This is to notify you of your termination of employment with Local 876, effective immediately.
I am terminating your department and position, effective immediately, to complete the phase-out which began many months ago.
Quite frankly, I would have taken this action sooner but I was determined to avoid any incident which might be claimed to prejudice the Union elections, just concluded, whose fairness I was determined to assure.
You should also know that even had I not terminated your department and position, as I am doing, I would have found your discharge necessary because of your extraordinary disloyalty and breaches of confidence as an employee.
These include, according to the testimony of Barbara Frazier in her NLRB trial, your reporting to her the conversation between our attorney and yourself, including part of the intended Union defense against Mrs. Frazier's unjustified claim. Not only did you conveniently "forget" those facts which you had previously told me about Mrs. Frazier, which had in part influenced my decision to terminate her, but by communicating to a person suing the Union the confidences of your employer and its attorney in connection with the defense of that matter, you violated every obligation of trust due to your employer.
Secondly, you were plainly responsible for the unauthorized and surreptitious release of the Union's mailing list in connection with a campaign mailing by Ray Soncrant. Quite apart from the malicious content of that document, you violated your obligation to maintain the confidence of that list, which was entrusted to you only for authorized purposes.
As the chief executive officer of this Union, I would find intolerable disloyalty to the Union and breaches of its confidences by any employee. But for such misconduct to occur by an employee in your sensitive and confidential relationship is inexcusable. The Union obviously cannot be in the position of having its policies and confidences violated by someone whose very job responsibility it is faithfully to execute and protect them.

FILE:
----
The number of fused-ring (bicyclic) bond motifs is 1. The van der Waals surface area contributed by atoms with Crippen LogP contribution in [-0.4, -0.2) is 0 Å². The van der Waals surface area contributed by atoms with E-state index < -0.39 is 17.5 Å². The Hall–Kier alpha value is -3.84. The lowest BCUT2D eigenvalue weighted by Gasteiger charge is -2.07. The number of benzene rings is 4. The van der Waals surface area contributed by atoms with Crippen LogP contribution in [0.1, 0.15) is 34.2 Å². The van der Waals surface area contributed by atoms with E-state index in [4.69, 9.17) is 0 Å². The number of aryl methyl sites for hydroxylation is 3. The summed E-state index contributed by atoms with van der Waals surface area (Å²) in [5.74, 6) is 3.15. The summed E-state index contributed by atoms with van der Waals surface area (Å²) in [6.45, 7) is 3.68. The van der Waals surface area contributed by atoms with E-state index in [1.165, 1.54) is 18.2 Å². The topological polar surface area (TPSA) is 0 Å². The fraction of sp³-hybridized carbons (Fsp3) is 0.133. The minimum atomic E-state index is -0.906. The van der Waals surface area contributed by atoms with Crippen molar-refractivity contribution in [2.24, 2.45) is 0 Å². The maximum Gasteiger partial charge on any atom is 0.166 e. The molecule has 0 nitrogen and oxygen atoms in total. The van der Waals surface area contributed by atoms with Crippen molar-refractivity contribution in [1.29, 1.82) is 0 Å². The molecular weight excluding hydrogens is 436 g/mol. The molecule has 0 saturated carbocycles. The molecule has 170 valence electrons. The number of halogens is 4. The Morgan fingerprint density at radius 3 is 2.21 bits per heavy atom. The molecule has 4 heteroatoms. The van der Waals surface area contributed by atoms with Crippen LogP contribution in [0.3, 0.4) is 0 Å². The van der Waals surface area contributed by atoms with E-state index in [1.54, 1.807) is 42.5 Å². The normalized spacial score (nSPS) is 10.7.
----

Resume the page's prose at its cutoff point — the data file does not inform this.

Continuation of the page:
Although, as chief executive officer, I am constitutionally empowered to discharge you without cause, I point out all of these matters so there will be no false accusations as to the reason for your discharge.
/s/ Horace Brown
The union maintains that Pennacchini was discharged because her position had been eliminated. In view of the failure of the union to fire Pennacchini until several months after her job had ostensibly been eliminated, the Board could well have been skeptical of this explanation
In Hoover Design Corp. v. NLRB, 402 F.2d 987 (6th Cir. 1968), this Court ruled that the discharge of an employee for threatening to go to the Board or threatening to file charges with the Board did not constitute a violation of § 8(a)(4). Although we are not presented with a case involving "threats" to file charges, we note that Hoover Design was decided prior to the Supreme Court's decision in Scrivener. To the extent that Hoover Design is inconsistent with Scrivener, it is obviously no longer binding authority
This is not to suggest that § 8(a)(4) protects improper employee conduct, such as perjury, before the Board. Since there are no allegations of misconduct by Pennacchini in Board proceedings, we are not presented with that question in this case
The Board adopted the following conclusion of the Administrative Law Judge: